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Development of Audiolinguistic Skills in Children

Am J Dis Child. 1970;120(1):94. doi:10.1001/archpedi.1970.02100060128039.
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This compact and well-organized book should prove useful and interesting to a variety of professional persons who deal with child development and the consequences of audiolinguistic deficiency: pediatricians and child neurologists, psychologists, speech and language pathologists, audiologists, and educators of all kinds.

The normal development of language is reviewed within the context of a psycholinguistic model with terms clearly defined so that one need not be hampered by a lack of background in psychology or linguistics.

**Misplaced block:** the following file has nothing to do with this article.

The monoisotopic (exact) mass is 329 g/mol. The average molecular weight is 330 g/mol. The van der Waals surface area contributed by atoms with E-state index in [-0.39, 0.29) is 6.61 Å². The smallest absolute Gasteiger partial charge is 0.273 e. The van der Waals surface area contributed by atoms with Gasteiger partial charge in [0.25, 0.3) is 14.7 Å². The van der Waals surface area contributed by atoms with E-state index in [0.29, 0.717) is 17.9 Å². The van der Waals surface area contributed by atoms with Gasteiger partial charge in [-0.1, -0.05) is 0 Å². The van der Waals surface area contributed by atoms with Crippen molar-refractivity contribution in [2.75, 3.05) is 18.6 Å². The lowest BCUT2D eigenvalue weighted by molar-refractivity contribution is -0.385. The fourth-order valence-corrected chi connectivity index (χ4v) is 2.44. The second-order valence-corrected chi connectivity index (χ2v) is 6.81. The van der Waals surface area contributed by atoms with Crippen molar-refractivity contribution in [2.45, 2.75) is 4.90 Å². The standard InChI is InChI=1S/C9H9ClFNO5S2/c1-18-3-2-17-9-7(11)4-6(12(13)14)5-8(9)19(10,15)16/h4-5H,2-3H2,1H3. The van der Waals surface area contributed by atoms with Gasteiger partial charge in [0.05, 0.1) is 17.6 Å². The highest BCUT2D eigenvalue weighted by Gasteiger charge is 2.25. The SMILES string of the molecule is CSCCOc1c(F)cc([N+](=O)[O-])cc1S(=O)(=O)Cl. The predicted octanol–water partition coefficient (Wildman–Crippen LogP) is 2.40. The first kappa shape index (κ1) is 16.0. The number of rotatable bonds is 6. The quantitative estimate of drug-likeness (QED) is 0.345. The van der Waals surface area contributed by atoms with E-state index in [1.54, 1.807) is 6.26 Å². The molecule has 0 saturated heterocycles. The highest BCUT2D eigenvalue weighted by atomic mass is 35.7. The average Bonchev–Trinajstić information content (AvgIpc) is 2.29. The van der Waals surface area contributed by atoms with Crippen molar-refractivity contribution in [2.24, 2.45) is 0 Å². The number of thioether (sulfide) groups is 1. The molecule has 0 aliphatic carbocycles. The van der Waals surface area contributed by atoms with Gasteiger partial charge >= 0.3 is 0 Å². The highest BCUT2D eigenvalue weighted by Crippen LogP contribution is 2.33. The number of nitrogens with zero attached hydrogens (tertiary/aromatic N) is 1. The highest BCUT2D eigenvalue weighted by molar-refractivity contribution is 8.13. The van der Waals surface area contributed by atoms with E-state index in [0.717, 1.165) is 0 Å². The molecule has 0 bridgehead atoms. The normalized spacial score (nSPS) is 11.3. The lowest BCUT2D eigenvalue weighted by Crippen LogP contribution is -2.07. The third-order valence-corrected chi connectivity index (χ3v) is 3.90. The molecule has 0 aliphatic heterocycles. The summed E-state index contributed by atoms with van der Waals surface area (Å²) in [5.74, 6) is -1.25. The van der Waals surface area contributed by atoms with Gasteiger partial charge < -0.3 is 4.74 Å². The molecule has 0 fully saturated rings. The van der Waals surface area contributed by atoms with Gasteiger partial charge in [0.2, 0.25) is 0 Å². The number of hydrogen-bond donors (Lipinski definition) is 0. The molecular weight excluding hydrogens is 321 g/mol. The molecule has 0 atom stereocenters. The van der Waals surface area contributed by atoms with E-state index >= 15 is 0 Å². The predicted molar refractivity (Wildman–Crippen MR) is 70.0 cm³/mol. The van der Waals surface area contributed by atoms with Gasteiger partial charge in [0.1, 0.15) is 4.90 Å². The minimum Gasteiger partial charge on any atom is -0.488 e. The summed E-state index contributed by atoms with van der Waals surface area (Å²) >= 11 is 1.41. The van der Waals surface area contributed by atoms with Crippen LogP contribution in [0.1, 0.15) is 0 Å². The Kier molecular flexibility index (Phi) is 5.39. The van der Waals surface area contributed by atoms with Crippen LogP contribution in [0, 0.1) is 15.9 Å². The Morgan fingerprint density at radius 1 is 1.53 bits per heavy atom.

A chapter on the measurement of audiolinguistic and closely related skills presents a brief description of currently available standardized tests. Another chapter discusses the facilitation of audiolinguistic skills in language-delayed children, such as auditory perception, oral stereognosis, categorization and abstraction, vocabulary and sentence structure. Different methods and theories are noted, from Bobath to Frostig. All chapters contain reference material for further study.

An appendix outlines the main elements of operant conditioning, a subject which


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